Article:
Haiti: January 2020
Going on this trip to Haiti was by far one of the most rewarding experiences in residency so far.
Some of the most valuable lessons I learned were patience, gratitude, and compassion.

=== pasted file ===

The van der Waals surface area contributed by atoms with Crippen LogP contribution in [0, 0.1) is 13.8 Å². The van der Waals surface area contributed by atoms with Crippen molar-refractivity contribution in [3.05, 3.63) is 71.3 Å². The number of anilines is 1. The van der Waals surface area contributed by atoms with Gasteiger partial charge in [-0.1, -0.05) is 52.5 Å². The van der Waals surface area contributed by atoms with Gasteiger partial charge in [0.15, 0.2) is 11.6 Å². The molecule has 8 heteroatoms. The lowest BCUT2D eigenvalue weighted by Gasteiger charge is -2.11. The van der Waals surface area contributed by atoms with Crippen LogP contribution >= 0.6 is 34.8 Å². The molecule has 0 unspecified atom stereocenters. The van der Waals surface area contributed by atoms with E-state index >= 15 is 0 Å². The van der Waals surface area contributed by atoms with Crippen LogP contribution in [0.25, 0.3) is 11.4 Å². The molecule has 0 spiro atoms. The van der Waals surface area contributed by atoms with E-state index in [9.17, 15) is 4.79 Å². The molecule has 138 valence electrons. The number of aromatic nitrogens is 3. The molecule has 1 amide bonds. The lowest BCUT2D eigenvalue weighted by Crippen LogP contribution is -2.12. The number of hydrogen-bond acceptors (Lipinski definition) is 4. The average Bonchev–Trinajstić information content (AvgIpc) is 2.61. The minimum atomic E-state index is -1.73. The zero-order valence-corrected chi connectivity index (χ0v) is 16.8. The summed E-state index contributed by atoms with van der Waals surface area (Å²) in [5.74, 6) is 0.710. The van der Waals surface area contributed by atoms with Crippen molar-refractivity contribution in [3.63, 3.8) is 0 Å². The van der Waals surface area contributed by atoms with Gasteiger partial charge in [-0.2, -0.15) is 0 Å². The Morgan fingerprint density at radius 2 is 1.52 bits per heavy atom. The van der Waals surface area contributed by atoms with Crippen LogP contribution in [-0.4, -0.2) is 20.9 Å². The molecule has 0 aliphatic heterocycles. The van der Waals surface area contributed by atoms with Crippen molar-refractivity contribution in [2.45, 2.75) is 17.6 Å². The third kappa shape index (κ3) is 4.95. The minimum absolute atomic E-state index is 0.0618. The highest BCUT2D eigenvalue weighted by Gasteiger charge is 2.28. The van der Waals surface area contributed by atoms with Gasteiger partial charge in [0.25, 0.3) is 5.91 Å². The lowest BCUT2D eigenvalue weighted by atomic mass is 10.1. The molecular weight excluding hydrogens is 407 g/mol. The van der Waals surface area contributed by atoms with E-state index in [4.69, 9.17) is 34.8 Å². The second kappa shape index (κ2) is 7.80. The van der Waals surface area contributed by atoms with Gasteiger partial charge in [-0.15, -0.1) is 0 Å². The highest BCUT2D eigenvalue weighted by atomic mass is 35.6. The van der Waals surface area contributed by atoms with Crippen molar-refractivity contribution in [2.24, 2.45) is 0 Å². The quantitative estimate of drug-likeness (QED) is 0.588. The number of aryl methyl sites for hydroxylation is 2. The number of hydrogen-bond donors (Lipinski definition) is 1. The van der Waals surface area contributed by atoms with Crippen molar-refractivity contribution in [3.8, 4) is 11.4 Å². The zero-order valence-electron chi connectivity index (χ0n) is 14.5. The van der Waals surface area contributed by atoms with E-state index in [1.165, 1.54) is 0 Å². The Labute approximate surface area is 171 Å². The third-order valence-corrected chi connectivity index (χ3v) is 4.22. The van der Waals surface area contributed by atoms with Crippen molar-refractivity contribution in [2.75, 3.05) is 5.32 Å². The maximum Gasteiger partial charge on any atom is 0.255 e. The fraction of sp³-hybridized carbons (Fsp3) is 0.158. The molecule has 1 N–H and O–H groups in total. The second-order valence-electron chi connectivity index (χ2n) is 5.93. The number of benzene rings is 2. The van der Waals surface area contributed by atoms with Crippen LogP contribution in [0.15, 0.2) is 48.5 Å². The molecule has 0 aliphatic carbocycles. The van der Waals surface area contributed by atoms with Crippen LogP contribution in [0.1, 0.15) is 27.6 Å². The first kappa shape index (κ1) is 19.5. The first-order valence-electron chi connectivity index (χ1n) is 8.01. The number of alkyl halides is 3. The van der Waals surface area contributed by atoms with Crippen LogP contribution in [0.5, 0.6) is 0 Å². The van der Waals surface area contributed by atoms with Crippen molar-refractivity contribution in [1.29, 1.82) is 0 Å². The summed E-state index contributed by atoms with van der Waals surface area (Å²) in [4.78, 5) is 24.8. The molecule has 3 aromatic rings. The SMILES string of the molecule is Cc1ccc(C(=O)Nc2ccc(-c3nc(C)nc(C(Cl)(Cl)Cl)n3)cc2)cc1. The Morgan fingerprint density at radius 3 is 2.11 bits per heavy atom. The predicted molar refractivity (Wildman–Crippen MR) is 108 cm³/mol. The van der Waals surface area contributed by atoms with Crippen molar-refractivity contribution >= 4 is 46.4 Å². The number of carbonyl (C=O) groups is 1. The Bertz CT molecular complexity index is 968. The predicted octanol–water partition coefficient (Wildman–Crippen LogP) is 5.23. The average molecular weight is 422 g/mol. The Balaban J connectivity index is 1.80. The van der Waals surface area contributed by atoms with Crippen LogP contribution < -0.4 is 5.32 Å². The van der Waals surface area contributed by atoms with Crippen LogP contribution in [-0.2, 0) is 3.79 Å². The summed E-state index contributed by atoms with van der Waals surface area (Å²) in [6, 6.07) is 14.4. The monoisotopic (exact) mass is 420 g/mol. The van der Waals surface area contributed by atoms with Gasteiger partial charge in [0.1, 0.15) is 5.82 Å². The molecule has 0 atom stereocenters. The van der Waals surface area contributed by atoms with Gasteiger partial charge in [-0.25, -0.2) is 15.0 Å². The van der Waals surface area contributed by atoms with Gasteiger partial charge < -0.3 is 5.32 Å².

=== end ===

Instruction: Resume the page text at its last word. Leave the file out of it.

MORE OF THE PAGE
Starting with the clinics, we had to learn to customize empty spaces and churches to function like a clinic. We saw at least 70 patients daily, who were a mix of children and adults. I had to learn patience in managing the patient load, using the available space wisely to the advantage of my patients, adhering to the limited resources to care for patients and also in filtering complaints and educating patients. Through the obvious lack of resources, including basic needs and medical necessities, I learned to be grateful. I came across many patients whose primary complaints were abdominal pain, which more often than not was related to hunger pains. Fortunately, there is a Medical MAMBA program in Haiti that assists children who are severely malnourished, it was however heartbreaking that a significant number of the children bounced back into the program due to poor nutritional intake. I came across many patients who suffered from dry skin which made them vulnerable to skin infections, condition that is easily manageable with some Vaseline, which is a luxury in Haiti. I was also grateful for the education I received in medical school and through my first year and half year of residency, which facilitated my ability to address patient complaints, pick up on lung infections and cardiac disease. Last but not least, in learning to be patient and grateful, I became even more compassionate.